This work was supported by the Office of Naval Research.
The Global Positioning System (GPS) has become a mature technology and is continually being applied in new and more demanding applications. A current effort in this area is the development of compact, durable but lightweight GPS antennas on conformal surfaces for handheld devices. Because modeling the electromagnetic performance of these antennas is often difficult, prototypes are typically built, measured and redesigned in an iterative process. We demonstrate the fabrication of a GPS conformal antenna under ambient-temperature conditions using a combination of laser micromachining and/or laser direct-write processes. The electromagnetic behavior of the antennas is then characterized and the design of the antenna structures is further optimized. Pattern simulations and input impedance measurements of the antenna are presented that demonstrate the usefulness and success of the iterative process made possible with this fabrication technique
The use of direct-write techniques in the design and manufacture of interconnects and antennas offers some unique advantages for the development of next generation commercial and defense microelectronic systems. Using a laser forward transfer technique, we have demonstrated the ability to rapidly prototype interconnects and various antenna designs. This laser direct-write process is compatible with a broad class of materials such as metals and electronic ceramics and its capable of depositing patterns of any of these materials over non-planar surfaces in a conformal manner. The laser direct-write process is computer controlled so as to allow any given design to be easily modified and adapted to a particular application. To illustrate the potential of this technique, examples of metal lines on laser micromachined polyimide substrates for interconnect applications, are discussed and evaluated. In addition, examples of simple planar and conformal antennas are provided to demonstrate how this technique can influence current and future microelectronic device applications.
The use of direct-write techniques in the design and manufacture of sensor devices provides a flexible approach for next generation commercial and defense sensor applications. Using a laser forward transfer technique, we have demonstrated the ability to rapidly prototype temperature, biological and chemical sensor devices. This process, known as matrix assissted pulsed laser evaporation direct-write or MAPLE-DW is compatible with a broad class of materials ranging form metals and electronic ceramics to chemoselective polymers and biomaterials. Various types of miniature sensor designs have been fabricated incorporating different materials such as metals, polymers, biomaterials or composites as multilayers or discrete structures on a single substrate. The MAPLE-DW process is computer controlled which allows the sensor design to be easily modified and adapted to any specific application. To illustrate the potential of this technique, a functional chemical sensor system is demonstrated by fabricating all the passive and sensor components by MAPLE-DW on a polyimide substrate. Additional devices fabricated by MAPLE DW including biosensors and temperature sensors and their performance are shown to illustrate the breadth of MAPLE DW and how this technique may influence current and future sensor applications.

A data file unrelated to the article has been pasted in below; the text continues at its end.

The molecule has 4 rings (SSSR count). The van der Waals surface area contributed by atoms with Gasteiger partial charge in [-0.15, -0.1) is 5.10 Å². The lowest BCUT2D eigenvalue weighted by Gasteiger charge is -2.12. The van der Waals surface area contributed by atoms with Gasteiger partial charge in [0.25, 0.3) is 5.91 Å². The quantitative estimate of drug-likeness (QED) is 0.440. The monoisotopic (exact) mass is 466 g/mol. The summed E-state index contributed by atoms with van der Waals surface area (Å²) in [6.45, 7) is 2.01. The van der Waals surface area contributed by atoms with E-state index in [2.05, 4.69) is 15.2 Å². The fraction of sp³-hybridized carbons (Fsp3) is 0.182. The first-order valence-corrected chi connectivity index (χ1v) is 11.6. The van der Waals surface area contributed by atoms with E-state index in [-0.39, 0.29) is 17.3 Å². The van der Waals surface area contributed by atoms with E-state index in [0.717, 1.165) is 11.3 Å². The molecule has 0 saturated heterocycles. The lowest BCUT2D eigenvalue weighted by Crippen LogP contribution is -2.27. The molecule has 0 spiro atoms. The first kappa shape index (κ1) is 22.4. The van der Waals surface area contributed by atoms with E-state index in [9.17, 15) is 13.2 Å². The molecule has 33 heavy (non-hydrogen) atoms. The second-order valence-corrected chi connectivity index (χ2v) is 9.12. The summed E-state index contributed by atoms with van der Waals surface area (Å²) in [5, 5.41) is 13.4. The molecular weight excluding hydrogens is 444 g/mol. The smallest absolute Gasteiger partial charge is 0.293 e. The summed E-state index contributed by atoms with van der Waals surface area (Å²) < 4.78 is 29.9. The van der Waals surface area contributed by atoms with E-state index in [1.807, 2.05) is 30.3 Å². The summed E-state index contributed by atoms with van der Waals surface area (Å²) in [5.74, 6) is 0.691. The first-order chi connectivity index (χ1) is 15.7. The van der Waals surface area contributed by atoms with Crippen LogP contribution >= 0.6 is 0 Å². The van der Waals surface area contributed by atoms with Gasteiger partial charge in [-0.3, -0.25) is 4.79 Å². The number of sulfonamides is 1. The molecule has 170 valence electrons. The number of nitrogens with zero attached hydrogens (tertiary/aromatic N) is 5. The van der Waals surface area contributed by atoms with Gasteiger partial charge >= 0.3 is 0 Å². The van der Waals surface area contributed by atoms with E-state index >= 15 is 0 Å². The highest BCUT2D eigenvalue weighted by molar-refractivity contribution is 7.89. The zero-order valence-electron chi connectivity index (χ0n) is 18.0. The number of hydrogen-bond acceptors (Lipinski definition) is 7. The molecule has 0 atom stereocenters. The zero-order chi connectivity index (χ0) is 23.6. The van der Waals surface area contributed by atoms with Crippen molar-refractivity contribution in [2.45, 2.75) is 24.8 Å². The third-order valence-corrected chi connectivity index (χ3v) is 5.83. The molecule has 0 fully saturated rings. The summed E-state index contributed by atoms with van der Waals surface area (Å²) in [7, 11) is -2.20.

This paper outlines investigations into a potentially revolutionary approach to tissue engineering. Tissue is a complex 3D structure that contains many different biomaterials such as cells, proteins, and extracellular matrix molecules that are ordered in a very precise way to serve specific functions. In order to replicate such complex structure, it is necessary to have a tool that could deposit all these materials in an accurate and controlled fashion. Most methods to fabricate living 3D structures involve techniques to engineer biocompatible scaffolding, which is then seeded with living cells to form tissue. This scaffolding gives the tissue needed support, but the resulting tissue inherently has no microscopic cellular structure because cells are injected into the scaffolding where they adhere ta random. Wee have developed a novel technique that actually engineers tissue, not scaffolding, that includes the mesoscopic cellular structure inherent in natural tissues. This approach uses a laser-based rapid prototyping system known as matrix assisted pulsed laser evaporation direct write to construct living tissue cell-by- cell. This manuscript details our efforts to rapidly and reproducibly fabricate comlpex 2D and 3D tissue structures with MAPLE-DW by placing different cells and biomaterials accurately and adherently on the mesoscopic scale.